An important active part of non-operative management is early work to optimize range of motion. These exercises are often as simple as drawing out a figure-of-eight with the big toe, as well as using a towel over the toes to bring the foot up towards the shin (dorsiflexing the ankle).
Large studies have suggested that results of non-operative treatment are only marginally worse than the results of operative treatment, when all the patients are considered. If a patient is at high-risk of operative complication, non-operative treatment should be employed as the risks of operative treatment for this injury can be quite severe. Patients who smoke, are diabetic, have vascular disease, have an active Worker’s compensation claim, or are older, are thought to have a higher risk of complications and/or poor outcome with surgery.
Operative treatment involves reconstructing the shattered calcaneus in order to return its pre-injury shape and restore the subtalar joint, which is on the top part of the calcaneus and allows side to side motion of the foot. Surgery is designed to increase long term function and decrease the risk of arthritis in the future. For each patient, this treatment needs to be individualized. It is important that the surgeon involved has experience with these types of fractures. Operating through excessively swollen tissue has been shown to significantly increase the risk of wound healing problems and infection. For this reason, it is often standard practice to wait until the soft-tissues swelling has settled, which can be 10-14 or more days after the injury. The worst results of calcaneal fracture treatment occur when an operatively treated fracture is complicated by a bad, deep infection or a significant wound breakdown. It is not unheard of in these situations that a patient will eventually require an amputation.
Operative treatment is usually performed through an incision on the outside of the heel. The fracture fragments of the calcaneus are systematically reduced back into their original position. If they cannot be anatomically reduced, this will significantly reduce the effectiveness of the surgery, often to the point where non-operative management should be undertaken. After the bones have been repositioned, they are fixated with a combination of screws and plates (Figure 6). The fixation is customized depending upon the fracture pattern.
Figure 6: Calcaneus following surgical fixation
With certain fracture patterns, it is possible to perform a percutaneous procedure. Percutaneous treatment (operating without making a large incision) involves skewering part of the fracture with a straight wire (K-wire), and manipulating it into an improved position. This is done through a few stab incisions. Unfortunately, less than 10% of the calcaneal fractures fit into this category, and most require an open procedure if the bone fragments are to be adequately repositioned (reduced).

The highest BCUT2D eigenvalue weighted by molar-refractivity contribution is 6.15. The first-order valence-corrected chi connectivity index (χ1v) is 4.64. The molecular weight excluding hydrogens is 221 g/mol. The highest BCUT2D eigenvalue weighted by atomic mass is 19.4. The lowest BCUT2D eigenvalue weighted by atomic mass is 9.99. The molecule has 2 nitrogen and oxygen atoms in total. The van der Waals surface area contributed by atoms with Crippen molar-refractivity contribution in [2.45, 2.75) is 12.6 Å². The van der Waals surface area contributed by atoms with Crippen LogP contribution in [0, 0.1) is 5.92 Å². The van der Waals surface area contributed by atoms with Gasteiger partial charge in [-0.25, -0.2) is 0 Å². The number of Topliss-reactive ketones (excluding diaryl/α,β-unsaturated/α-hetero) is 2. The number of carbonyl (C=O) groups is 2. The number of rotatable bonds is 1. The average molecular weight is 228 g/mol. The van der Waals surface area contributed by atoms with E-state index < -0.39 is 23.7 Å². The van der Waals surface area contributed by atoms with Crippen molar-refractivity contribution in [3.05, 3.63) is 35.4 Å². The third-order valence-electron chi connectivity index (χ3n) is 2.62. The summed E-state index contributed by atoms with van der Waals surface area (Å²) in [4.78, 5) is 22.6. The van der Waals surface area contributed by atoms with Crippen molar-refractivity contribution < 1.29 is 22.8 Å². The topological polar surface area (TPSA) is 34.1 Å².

Figure 7: Calcaneus following percutaneous repair
Following surgery, the recovery time is similar to that for non-operative treatment. Essentially, the patient needs 10-12 weeks of non-weight bearing to allow the fracture to heal.
Complications of operative treatment are not uncommon. The major complications include:
- Deep wound infection: Because of the tenuous skin over the outside of the heel, wound infection often goes down to the bone potentially leading to osteomylelitis (bone infection).
- Wound healing can be an issue because the soft-tissue on the outside of the heel has a tenuous blood supply.
- Sural Neuritis: The sural nerve, which innervates the outside of the foot, is often stretched or injured in the surgical approach, and can become scarred or injured in the course of the surgery.
- Nonunion of the calcaneus is possible, although it is uncommon.
- Subtalar arthritis is not so much a complication as it is a common long-term effect of the injury, leading to pain and stiffness in the hindfoot. This will manifest itself with symptoms when the patient stands for a prolonged period of time, or walks on uneven ground. This could be a problematic symptom for patients that are on their feet a lot. For these patients, it may even be necessary to eventually perform a primary subtalar fusion.
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Previously Edited by Michael Shereff, MD
Edited on November 10, 2018